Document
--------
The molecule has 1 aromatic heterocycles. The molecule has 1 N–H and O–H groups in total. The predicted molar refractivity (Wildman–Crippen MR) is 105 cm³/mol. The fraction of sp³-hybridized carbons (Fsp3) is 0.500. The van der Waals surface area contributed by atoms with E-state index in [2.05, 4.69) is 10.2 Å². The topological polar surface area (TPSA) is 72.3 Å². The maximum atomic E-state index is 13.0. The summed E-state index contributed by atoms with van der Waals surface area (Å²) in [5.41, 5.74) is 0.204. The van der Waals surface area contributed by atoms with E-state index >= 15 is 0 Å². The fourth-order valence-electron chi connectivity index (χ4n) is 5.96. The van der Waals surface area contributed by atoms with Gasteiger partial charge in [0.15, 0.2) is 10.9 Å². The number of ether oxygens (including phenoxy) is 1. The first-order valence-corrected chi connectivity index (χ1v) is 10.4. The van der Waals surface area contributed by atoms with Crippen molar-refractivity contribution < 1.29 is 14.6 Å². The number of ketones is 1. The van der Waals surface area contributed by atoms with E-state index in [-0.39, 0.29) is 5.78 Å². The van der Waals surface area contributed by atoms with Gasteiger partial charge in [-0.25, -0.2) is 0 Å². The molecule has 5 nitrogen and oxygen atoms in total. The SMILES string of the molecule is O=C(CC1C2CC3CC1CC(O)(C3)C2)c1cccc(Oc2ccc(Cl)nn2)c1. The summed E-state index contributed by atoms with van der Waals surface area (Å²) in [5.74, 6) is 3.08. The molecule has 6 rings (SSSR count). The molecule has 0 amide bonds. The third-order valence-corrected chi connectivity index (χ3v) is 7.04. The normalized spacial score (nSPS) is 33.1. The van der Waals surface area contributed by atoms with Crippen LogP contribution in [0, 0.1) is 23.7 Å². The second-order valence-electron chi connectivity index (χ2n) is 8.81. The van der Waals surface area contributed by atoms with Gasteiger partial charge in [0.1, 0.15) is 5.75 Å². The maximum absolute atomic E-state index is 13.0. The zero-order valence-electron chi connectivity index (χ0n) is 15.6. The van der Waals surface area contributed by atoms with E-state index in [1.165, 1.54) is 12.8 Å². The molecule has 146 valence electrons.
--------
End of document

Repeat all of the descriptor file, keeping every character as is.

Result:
The molecule has 1 aromatic heterocycles. The molecule has 1 N–H and O–H groups in total. The predicted molar refractivity (Wildman–Crippen MR) is 105 cm³/mol. The fraction of sp³-hybridized carbons (Fsp3) is 0.500. The van der Waals surface area contributed by atoms with E-state index in [2.05, 4.69) is 10.2 Å². The topological polar surface area (TPSA) is 72.3 Å². The maximum atomic E-state index is 13.0. The summed E-state index contributed by atoms with van der Waals surface area (Å²) in [5.41, 5.74) is 0.204. The van der Waals surface area contributed by atoms with E-state index >= 15 is 0 Å². The fourth-order valence-electron chi connectivity index (χ4n) is 5.96. The van der Waals surface area contributed by atoms with Gasteiger partial charge in [0.15, 0.2) is 10.9 Å². The number of ether oxygens (including phenoxy) is 1. The first-order valence-corrected chi connectivity index (χ1v) is 10.4. The van der Waals surface area contributed by atoms with Crippen molar-refractivity contribution < 1.29 is 14.6 Å². The number of ketones is 1. The van der Waals surface area contributed by atoms with E-state index in [-0.39, 0.29) is 5.78 Å². The van der Waals surface area contributed by atoms with Gasteiger partial charge in [-0.25, -0.2) is 0 Å². The molecule has 5 nitrogen and oxygen atoms in total. The SMILES string of the molecule is O=C(CC1C2CC3CC1CC(O)(C3)C2)c1cccc(Oc2ccc(Cl)nn2)c1. The summed E-state index contributed by atoms with van der Waals surface area (Å²) in [5.74, 6) is 3.08. The molecule has 6 rings (SSSR count). The molecule has 0 amide bonds. The third-order valence-corrected chi connectivity index (χ3v) is 7.04. The normalized spacial score (nSPS) is 33.1. The van der Waals surface area contributed by atoms with Crippen LogP contribution in [0, 0.1) is 23.7 Å². The second-order valence-electron chi connectivity index (χ2n) is 8.81. The van der Waals surface area contributed by atoms with Gasteiger partial charge in [0.1, 0.15) is 5.75 Å². The maximum absolute atomic E-state index is 13.0. The zero-order valence-electron chi connectivity index (χ0n) is 15.6. The van der Waals surface area contributed by atoms with E-state index in [1.165, 1.54) is 12.8 Å². The molecule has 146 valence electrons.